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Cryo-EM Ligand Modeling Challenge Results & Recommendations Published

June 25, 2024: A paper co-authored by all organizers and participants in the EMDataResource Ligand Challenge has now been published in Nature Methods: Outcomes of the EMDataResource Cryo-EM Ligand Modeling Challenge. The paper describes the results of our 2021 Challenge and recommends best practices for assessing cryo-EM structures of liganded macromolecules reported at near-atomic resolution.


The 2021 EMDataResource Ligand Model Challenge aimed to assess the reliability and reproducibility of modeling ligands bound to protein and protein/nucleic-acid complexes in cryogenic electron microscopy (cryo-EM) maps determined at near-atomic resolution (1.9-2.5 Å). Three published maps were selected as targets: E. coli beta-galactosidase with inhibitor, SARS-CoV-2 virus RNA-dependent RNA polymerase with covalently bound nucleotide analog, and SARS-CoV-2 virus ion channel ORF3a with bound lipid. Sixty-one models were submitted from 17 independent research groups, each with supporting workflow details. The quality of submitted ligand models and surrounding atoms were analyzed by visual inspection and quantification of local map quality, model-to-map fit, geometry, energetics, and contact scores. A composite rather than a single score was needed to assess macromolecule+ligand model quality. These observations lead us to recommend best practices for assessing cryo-EM structures of liganded macromolecules reported at near-atomic resolution.

Recommendations Summary

  1. For ligand-macromolecular complexes, the macromolecular model should be subject to standard geometric checks as done for X-ray crystallographic based models. These include standard covalent geometry checks and MolProbity evaluation, including CaBLAM, clashscore. Sugar pucker and DNATCO conformational analysis should be checked for nucleic acid components. The macromolecular model-map fit should be evaluated by EM Ringer, Q score, and FSC. Serious local outliers usually indicate an incorrect local conformation.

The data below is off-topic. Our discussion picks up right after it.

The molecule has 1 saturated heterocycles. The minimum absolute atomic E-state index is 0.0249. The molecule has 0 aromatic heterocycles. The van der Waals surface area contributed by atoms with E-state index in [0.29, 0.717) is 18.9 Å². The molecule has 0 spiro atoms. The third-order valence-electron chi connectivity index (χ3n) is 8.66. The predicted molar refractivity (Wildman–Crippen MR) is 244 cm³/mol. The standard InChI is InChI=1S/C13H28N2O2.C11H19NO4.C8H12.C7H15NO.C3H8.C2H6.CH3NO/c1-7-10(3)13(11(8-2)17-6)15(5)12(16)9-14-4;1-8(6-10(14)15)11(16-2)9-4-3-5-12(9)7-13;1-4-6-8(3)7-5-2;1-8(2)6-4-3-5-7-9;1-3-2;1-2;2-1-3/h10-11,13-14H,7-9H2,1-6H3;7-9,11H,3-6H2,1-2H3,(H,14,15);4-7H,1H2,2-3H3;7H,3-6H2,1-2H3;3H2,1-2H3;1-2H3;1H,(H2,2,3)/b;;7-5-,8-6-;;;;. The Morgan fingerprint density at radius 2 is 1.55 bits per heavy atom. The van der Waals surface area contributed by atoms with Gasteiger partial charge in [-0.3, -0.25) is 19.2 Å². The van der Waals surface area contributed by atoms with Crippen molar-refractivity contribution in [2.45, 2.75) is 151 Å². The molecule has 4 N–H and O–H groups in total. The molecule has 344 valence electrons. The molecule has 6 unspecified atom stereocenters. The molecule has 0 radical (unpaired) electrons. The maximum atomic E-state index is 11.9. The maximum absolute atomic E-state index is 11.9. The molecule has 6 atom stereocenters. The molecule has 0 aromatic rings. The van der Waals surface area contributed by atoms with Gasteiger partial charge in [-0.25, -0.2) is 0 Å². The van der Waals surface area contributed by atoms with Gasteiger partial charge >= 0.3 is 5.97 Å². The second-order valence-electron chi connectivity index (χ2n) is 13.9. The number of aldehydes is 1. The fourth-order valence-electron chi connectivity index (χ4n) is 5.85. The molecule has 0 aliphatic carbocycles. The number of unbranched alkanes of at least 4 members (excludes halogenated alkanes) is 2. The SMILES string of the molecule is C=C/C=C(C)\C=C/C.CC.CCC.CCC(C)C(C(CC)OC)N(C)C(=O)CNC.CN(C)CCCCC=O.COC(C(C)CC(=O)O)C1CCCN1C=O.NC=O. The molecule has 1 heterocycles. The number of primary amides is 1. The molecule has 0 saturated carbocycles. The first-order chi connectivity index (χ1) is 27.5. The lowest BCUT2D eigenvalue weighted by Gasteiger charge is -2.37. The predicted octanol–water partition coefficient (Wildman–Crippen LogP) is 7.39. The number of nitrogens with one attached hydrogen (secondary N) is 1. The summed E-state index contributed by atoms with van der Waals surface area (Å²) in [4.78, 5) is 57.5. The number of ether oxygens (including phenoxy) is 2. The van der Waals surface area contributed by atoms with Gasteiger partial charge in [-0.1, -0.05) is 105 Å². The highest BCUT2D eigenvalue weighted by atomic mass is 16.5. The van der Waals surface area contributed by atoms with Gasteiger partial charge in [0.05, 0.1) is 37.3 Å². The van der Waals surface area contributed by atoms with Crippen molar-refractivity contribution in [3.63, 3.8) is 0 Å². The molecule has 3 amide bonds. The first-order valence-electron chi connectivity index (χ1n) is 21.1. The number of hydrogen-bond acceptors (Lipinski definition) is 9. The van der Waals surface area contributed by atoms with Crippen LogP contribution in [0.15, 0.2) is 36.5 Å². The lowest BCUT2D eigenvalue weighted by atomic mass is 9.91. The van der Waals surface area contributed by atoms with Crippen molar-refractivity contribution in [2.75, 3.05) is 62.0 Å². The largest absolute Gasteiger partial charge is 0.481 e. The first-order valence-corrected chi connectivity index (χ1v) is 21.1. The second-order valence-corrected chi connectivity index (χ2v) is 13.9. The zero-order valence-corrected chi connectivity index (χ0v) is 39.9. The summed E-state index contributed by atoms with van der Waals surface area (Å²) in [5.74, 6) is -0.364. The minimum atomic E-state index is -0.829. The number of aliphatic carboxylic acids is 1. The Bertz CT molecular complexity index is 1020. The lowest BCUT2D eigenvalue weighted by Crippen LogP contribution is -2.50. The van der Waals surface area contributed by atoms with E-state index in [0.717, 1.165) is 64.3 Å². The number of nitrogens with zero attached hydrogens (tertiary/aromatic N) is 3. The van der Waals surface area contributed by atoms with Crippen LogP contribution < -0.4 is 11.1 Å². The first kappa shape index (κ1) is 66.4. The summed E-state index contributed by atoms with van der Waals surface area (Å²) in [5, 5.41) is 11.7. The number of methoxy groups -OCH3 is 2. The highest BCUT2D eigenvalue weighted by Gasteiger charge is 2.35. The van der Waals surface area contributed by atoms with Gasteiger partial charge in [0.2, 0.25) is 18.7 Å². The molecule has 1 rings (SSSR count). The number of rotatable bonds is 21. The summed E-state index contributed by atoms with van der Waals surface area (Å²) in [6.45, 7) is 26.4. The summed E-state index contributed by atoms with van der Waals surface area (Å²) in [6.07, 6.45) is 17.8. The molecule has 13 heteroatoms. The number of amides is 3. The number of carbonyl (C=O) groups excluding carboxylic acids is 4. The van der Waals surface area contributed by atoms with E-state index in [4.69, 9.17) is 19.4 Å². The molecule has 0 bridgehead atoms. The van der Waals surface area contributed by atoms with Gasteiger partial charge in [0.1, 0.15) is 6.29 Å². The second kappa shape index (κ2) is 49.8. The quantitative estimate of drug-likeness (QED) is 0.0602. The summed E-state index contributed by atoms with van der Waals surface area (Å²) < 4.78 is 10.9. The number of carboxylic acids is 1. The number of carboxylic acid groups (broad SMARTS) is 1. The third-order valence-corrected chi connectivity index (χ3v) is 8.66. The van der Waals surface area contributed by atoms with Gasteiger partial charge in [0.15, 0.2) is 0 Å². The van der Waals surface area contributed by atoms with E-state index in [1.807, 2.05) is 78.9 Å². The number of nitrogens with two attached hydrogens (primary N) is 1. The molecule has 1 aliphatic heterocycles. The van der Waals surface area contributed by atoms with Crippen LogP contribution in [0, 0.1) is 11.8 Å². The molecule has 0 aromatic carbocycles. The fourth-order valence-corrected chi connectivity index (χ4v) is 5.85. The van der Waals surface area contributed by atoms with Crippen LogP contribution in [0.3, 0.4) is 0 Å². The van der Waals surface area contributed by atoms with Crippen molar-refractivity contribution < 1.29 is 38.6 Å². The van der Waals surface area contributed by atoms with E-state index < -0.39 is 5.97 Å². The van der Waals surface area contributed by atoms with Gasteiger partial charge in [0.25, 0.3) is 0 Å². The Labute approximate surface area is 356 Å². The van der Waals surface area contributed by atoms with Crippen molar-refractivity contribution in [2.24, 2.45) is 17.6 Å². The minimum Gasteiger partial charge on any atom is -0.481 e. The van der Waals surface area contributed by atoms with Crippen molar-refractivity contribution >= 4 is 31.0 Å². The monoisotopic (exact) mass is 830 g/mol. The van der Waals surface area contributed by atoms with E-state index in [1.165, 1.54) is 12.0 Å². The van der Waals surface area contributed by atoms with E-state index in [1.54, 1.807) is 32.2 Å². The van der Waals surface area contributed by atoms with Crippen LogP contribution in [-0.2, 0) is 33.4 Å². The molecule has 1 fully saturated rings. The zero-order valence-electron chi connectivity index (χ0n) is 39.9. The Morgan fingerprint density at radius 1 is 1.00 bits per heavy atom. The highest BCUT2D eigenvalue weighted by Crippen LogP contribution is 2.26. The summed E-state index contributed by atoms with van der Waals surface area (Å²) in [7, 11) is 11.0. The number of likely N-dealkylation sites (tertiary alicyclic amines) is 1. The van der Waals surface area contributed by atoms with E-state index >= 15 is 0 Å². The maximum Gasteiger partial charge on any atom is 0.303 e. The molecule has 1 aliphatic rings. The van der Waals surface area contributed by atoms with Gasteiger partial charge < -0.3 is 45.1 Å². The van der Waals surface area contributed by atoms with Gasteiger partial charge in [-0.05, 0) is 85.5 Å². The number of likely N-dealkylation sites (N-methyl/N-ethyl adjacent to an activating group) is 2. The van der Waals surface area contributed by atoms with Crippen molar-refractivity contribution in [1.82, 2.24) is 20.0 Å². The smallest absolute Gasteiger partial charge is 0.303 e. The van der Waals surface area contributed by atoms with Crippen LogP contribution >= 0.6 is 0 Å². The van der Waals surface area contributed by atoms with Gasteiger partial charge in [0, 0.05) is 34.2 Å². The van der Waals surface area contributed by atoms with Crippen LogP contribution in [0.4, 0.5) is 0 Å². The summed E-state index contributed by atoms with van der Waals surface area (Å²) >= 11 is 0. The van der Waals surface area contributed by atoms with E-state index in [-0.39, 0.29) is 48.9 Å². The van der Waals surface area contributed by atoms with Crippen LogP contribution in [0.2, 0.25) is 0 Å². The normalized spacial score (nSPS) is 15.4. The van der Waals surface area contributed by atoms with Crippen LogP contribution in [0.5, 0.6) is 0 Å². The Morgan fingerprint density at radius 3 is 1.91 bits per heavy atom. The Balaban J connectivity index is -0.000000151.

2. Ligands in macromolecular complexes should conform to standard covalent geometry measures (bond lengths, angles, planarity, chirality) as recommended by the wwPDB validation report. Additional checks that should be applied to ligands include fit to density using methods applicable to cryo-EM such as Q-score, occupancy (density strength, both absolute and relative to surroundings), and identification of missing atoms, including any surrounding ions. Ligand energetics should also be examined (e.g., strain energy).
  3. The detailed interaction of the ligand with its binding site is of great importance and should be assessed by several independent metrics. Pharmacophore modeling is an optimized and time-tested energetic measure for how well the site would bind the specific ligand. LIVQ scores (Ligand+Immediate enVironment Q scores), introduced here, measure the density fit of the surrounding residues as well as the ligand itself. Probescore both quantifies and identifies specific all-atom contacts of H-bond, clash, and van der Waals interactions. All three types of measures should be taken into account. If the ligand model shows only weak interaction with its environment, the model is not right.
  4. Future cryo-EM Model Challenges should be organized similarly to the well-established CASP and CAPRI challenge events of the X-ray crystallography and prediction communities, with incorporation of automated checks and immediate author feedback on all model submissions. A future Challenge might focus on validation of RNA models, including identification of RNA-associated ions, owing to the rapidly rising numbers of RNA-containing cryo-EM structures.

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